Just Another Christmas Story

Preface/prompt: The house was filled with circular frames. There was a Christmas tree near the fireplace. The television was on the kitchen counter. The door opened to the cold December wind making itself feel at home. While, the Christmas feel was apparent, the not-so-subtle presence in the oven was very easy to miss. So was the presence in the timber of the staircase floorboard.

There was one circular frame that was empty, and it awaited a picture from a worthy occasion. But that frame was not with the others. It was hanging behind the couch, the queerest of places. But then it was a queer couch, and a queer living room. Nothing more queer than the raven perched on the fireplace mantel. It was the owner of the house and the sole occupant of the village for the past 63 years.


Its late master lay on the dining table, mummified, staring at the ceiling with hollow black holes instead of eyes. The white bandages had been pecked off from places – side of the mouth, top of the right arm, from the lower abdomen down to the entire left leg. The rotten grey-red innards on display were the only colourful aspects in an otherwise dark room. A ghastly black liver hung in the mid-air, stuck to a twisted strand of the small intestine that was falling out of the cadaver. Any second now the liver would fall on the floor; the raven would consider this to be his master’s Christmas gift to him and devour the whole organ in a single night. Life was good so far.

Or was it?

 Though he wouldn’t admit it to anyone, (especially not that despicable presence in the oven, she could be very mean) he did have a little cause for worry that was making his feathers turn grey. While feasting on his master’s scrumptiously dried toes the other night, he was suddenly confronted by the reality of his own mortality. He couldn’t even finish his Thanksgiving meal (the large intestine) because it utterly freaked him out to realize that perchance he would be lying down on a table like that one day and… there would be no one to honourably eat him!

Even the sight of that absolutely unsavoury worm-infested liver couldn’t pacify the tumults of anxiety that had taken over him now. The December wind was no more enthralling his senses, instead it sent tremors all under his rich black plumage. Helter-skelter the poor raven began to fly, feeding his worry to his worry until the burden became too heavy for his wings to bear. Bereft of ideas he sat down before the old television set and prayed for inspiration. One would think his prayers were immediately answered – the television screen began playing an intensely vibrant Christmas carol. Ruddy faced children were clapping in tune around a plump nitid man drenched in red. What kind of a celebration is this, the raven wondered with gleaming eyes. The corpulent red man with his snowy white beard and perfect teeth were all signs of excellent health, of course! He looked like a man who did not just eat his food but also enjoy every single morsel. As if in cue the red man pulled out a crumb of cake stuck in his beard and put it in his mouth, glowing with jubilance. The raven started cawing with glee.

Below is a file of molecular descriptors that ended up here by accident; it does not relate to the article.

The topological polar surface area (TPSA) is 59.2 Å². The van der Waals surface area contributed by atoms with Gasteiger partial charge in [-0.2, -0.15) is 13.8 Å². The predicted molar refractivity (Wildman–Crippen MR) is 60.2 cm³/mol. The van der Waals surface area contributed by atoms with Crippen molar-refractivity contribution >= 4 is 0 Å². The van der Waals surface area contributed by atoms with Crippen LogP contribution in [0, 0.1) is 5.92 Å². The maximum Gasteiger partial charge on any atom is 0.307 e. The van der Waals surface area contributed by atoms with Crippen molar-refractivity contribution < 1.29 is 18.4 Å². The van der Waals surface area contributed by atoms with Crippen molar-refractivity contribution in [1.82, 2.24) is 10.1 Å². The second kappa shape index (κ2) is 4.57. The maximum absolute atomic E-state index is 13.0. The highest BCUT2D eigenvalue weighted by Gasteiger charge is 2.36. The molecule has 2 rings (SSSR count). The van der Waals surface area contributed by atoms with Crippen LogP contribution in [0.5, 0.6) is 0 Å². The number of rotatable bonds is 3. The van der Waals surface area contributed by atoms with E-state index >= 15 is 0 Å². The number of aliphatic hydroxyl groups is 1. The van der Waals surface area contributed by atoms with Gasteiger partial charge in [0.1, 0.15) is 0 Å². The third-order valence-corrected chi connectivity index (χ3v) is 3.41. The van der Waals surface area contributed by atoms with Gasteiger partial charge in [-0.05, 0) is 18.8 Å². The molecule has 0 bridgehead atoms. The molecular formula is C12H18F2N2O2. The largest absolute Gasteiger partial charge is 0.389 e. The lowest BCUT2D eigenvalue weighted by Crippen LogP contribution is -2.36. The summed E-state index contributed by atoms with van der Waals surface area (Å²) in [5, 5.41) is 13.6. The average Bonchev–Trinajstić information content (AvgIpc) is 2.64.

With unquestionable clarity he knew his successor had been found.

 And hence began the preparations for the arrival of a new member in the house.

Boxing Day opened with a serious meeting of the various presences in the house. The raven exuded profound authority over these (more than less permanent) tenants in his house and commanded them to organize a searching party for the chubby red joker. The instructions were severely clear – capture the prey the second he steps out of that extravagantly bright house; better do it in the dark to avoid recognition. Bewildered though the presences were they had no option but to obey. One after another, they all stepped into their respective circular frames, refracting the fire’s warm glow, and vanished out of sight (not that they were very visible in the first place). Nevermore, nevermore the raven crooned as it too flew straight into the large frame right above the queer sofa, excited about the empty frame being filled soon.



Epilogue: Chimney from chimney Mr. Santa Claus flew, in a different house every night he seeked refuge. Why would a part-time-accountant-actor be hunted, he couldn’t fathom for the life of him. Soon he realized that he’d have to make this a regular practice, his hunters were in no mood to give up on their malice. As a small show of rent, he dropped some gifts for the family by a brightly lit tree, unwittingly inaugurating the most magical Christmas mystery.



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